The first death caused by a self-driving car is certainly a watershed moment and should give everyone, including the company, pause. If we call this beta testing, we just uncovered a critical bug. The bug has to be fixed, fast and entirely.
However, I can't help but call attention to our very human reaction to this inhuman error. We are highly susceptible and influenced by headlines.
"SELF-DRIVING CAR KILLS" sounds pretty scary. Yet in every local paper, every day of the year, we could also publish: "YET ANOTHER HUMAN DRIVER KILLS."
We are biased against the new, even if that new produces results factually much better than anything before it. Headlines are biased against the outlier, because when a member of the largest group does something of note, we don't call attention to their group membership.
It reminds me of people calling to end homeschooling because of one lunatic family. We don't hear headlines about public-schooled families abusing their kids, because there is no reason to identify them as public-schooled, which is the largest group.
Let's remember not to kill the promise of a better future because we're biased for the past and against the outlier. Let's look at data to solve our problems. Self-driving cars hold the promise of ending what is one of the major causes of injury and death. It's one of the recent innovations which holds the greatest potential for good.
To use another car analogy, let's turn the light yellow, not red.
When you meet an investor in-person, they'll usually A) be extremely helpful (it's almost their business) and B) ask lots of great questions.
B (the great questions) is a lot of what drives A (the helpfulness), as the right questions make you think about your business in a different way. The right questions may be challenging, but they are also a vital process for growth.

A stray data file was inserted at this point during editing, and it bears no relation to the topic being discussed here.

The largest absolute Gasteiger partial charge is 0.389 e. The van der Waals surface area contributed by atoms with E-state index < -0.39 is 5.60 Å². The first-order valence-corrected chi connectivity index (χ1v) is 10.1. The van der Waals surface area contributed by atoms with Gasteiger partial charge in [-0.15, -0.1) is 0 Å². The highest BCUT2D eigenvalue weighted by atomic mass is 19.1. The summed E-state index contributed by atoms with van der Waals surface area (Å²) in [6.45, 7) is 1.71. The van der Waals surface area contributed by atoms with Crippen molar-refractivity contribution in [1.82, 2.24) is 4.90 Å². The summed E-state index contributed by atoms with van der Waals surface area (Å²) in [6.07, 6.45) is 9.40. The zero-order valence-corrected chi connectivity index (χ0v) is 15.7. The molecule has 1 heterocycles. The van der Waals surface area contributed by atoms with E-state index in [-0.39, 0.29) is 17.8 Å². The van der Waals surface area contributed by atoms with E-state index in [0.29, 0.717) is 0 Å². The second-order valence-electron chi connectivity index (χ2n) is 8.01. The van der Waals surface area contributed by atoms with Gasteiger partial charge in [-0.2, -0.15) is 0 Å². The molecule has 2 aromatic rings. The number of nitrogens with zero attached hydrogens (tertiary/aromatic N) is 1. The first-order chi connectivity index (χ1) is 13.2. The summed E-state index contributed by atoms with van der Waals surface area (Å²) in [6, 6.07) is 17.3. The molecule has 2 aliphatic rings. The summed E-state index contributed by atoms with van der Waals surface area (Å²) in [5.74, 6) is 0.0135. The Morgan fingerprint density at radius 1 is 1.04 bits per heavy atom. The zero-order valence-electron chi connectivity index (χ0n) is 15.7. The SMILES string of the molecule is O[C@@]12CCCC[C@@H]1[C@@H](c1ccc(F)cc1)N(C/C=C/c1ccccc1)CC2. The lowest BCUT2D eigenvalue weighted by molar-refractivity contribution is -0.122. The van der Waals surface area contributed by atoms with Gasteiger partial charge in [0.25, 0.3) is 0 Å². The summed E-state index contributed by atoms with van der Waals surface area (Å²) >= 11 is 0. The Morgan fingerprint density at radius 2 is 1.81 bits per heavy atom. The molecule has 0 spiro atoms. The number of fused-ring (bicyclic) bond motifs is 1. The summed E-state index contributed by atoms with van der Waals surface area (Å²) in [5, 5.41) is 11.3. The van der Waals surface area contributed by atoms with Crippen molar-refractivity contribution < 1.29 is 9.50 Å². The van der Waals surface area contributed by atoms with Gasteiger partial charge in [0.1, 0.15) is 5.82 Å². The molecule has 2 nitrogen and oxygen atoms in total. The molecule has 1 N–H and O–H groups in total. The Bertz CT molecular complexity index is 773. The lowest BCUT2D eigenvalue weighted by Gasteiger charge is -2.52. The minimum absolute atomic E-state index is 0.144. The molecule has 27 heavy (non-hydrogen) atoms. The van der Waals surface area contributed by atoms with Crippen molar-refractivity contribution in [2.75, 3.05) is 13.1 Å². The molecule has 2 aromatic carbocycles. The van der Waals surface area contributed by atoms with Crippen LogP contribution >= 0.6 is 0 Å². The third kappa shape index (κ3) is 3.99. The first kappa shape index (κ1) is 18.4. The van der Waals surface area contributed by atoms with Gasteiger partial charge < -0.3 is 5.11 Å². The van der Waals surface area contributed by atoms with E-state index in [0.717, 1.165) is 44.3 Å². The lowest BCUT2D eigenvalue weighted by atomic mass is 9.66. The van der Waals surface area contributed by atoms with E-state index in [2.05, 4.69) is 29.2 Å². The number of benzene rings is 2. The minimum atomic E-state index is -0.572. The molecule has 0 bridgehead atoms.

If you have no one challenge you, you can't grow, and your business stagnates. As a rule of thumb, investors are a savvy lot, and fill that role of challenger.
One thing to know is that some investors and investment clubs use automated screening programs to weed out valuable startups. Programs like Gust give investors the tools to ask up-front questions about your business.
The automated questions are where things go wrong.
I remember one time that I was applying through one of these automated screening platforms. One of the questions was this (I believe I'm quoting this right, as it was years ago):
"Can your technology be characterized by the presentation of fields, that a user completes, which then causes workflow events to take place because of the content of these entries?"
I kid you not.
Now that's a doozy of a question. It's meant to screen out companies that are not pure technology in the highest sense.
However, it's also a terrible question. Especially in the first few years of their existence, Uber fits this broad characterization, as does Facebook, Quora, Yelp, and Angie's List. They would have been screened out.
Take investor input seriously. Consider their questions and criticism carefully and learn from them. But don't take every question to heart, especially feedback or questions that are driven by automation instead of discussion.
Not every company is right for every investor, and not every investor is going to be right for you.